On Curling Up With a Good Book

by James Scott Bell
@jamesscottbell

One of my favorite comedies from the 1940s Is The Bachelor and the Bobby-Soxer. This little gem (with an Academy Award-winning screenplay by Sidney Sheldon) stars Cary Grant as the bachelor, Shirley Temple as the bobby-soxer, and Myrna Loy as a judge who happens to be Shirley’s big sister.

The plot is simple. Grant gives a speech at Shirley’s high school, and Shirley becomes infatuated with him. Grant has to fight her off even as her suspicious sister brings the arm of the law down upon him. I’ll bet you can guess who Grant ends up romancing. It’s all great fun, especially a scene where Grant takes on the persona of a teenager for a little bit of payback.

There’s one scene I’ve always found of quaint historical interest. Grant is alone in his apartment. It’s evening, he has on a comfortable robe. He mixes himself a highball and turns the radio to soft music. Then he happily settles into a chair and takes up… a book! He has looked forward to this all day—an uninterrupted hour or two of reading pleasure. Of course, that’s when Shirley interrupts things, having sneaked into his apartment to be near him!

There used to be a time when an evening’s entertainment was sitting in a chair with a drink or a cup of tea and reading a book. The Bachelor and the Bobby-Soxer came out in 1947, just before the explosion of television. How many people even think of a book as an option for prime time anymore?

These thoughts came to me recently when I was knocked flat by a 24-hour bug. It was a nasty sucker. I spent an entire day in bed doing absolutely nothing but moaning and drifting in and out of sleep. There was a junkyard tire fire in my stomach. My head felt like a mastiff’s chew toy.

The next day I was marginally better, but certainly not ready for Irish folk dancing. I managed to get a little writing done, but then just wanted to go back to bed. Only I didn’t want another day of pitiful do-nothingness. What about reading a book?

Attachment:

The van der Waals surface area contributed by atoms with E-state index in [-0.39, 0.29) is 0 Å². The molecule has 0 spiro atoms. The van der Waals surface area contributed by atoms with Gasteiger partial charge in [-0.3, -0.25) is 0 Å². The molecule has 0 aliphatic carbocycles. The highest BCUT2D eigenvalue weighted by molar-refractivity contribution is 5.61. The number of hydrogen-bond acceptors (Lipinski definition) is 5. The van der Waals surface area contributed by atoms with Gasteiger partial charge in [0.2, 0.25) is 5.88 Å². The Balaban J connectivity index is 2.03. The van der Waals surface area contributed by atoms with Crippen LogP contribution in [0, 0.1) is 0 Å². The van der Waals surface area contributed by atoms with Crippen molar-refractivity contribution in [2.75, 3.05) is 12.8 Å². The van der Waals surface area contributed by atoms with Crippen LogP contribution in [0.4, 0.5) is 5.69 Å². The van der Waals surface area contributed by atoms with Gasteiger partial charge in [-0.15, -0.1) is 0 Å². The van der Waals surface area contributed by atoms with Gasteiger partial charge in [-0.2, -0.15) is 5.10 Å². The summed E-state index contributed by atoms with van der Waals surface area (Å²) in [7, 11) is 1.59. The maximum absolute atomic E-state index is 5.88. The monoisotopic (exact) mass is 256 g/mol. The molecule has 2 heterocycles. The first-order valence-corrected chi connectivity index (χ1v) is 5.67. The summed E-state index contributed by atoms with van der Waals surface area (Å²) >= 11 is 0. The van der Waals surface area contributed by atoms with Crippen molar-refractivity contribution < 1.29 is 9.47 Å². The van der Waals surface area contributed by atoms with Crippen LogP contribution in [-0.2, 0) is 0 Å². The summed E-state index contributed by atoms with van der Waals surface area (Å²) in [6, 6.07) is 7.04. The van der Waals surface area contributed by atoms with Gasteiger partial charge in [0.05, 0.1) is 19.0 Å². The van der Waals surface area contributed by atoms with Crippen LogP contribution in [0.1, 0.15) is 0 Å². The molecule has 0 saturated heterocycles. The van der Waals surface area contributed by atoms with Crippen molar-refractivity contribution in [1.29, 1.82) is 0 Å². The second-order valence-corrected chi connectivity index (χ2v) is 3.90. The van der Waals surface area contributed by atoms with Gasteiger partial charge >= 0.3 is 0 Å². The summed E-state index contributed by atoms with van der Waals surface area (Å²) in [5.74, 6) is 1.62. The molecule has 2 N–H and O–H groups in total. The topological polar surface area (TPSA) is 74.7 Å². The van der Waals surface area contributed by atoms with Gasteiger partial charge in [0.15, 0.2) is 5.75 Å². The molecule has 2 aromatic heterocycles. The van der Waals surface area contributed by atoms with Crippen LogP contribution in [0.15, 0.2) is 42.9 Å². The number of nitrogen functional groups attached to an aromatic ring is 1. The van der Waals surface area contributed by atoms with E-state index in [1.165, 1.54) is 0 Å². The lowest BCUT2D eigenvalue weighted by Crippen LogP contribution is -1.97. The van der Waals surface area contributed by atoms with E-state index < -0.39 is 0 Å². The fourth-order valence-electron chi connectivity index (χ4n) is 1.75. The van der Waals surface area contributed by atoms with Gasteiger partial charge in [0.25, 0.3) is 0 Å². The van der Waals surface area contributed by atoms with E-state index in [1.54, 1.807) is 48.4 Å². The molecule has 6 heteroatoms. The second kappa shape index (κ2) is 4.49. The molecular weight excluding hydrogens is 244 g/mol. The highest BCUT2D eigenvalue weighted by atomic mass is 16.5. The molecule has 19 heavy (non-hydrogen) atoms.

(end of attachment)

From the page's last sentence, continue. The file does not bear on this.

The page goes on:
I’d recently purchased the massive biography of Cornell Woolrich, First You Dream, Then You Die. I considered it a sign of recuperation that I could lift it. And actually open it and begin to read. Ah! I’d forgotten what a pleasure it is to read a physical book in bed when it isn’t nighttime. (When I try this at night I can manage only three or four pages before the sandman does his thing.)

This time I was into a book for a couple of hours, occasionally closing my eyes and dozing, but waking to read again.

These days I (and, I suspect, most of you) have to snatch time to read a book. Too many other things demand our attention. Speed and the false god Multitask have killed contemplation. We have sacrificed the aesthetic on the altar of the frenetic.

It’s not that I don’t appreciate (and still with awe) the magnificence of the ebook. Having innumerable electronic volumes available on my phone (via Kindle app and Overdrive) means I can read anything I want at a moment’s notice. No more flipping through last May’s issue of Working Woman in the waiting room! No, let’s see how big a bite I can take out of Martin Chuzzlewit…just open the complete works of Dickens!

Yet I still like holding a physical book, and my recent indisposition reminded me how much I miss a good, long stretch of pure reading time. It’s my fault, of course. Almost always my first choice in the evening is something on the flat screen.

But do I really need an hour of what used to be called “news” but is now little more than an oral version of Friday Night SmackDown? How much of must is really there in “must-see TV” (not much!). How many hours of my life are unredeemed by tuning into the latest “can’t miss” series which, once I’ve taken in an episode or two, I wish I’d actually missed?

Okay, there’s football three or four nights a week, but that’s what the DVR and pause button are for (I can skip time outs, commercials, and halftimes—with apologies to Phil, Curt, Michael, Terry, Howie, Coach, Boomer, Jimmy, Tony, Spanky, Fozzie, Gonzo and whoever else expands time with erudite comments like, “The defense really needs to step up.”)

So, dear friends, why don’t I just get into the habit of reading a book after dinner?

If it was good enough for Cary Grant, it should be good enough for me!

When was the last time you curled up with a good (physical) book for at least an hour? How have your reading habits changed over the last couple of decades? Do you have a favorite “curl-up-with” book?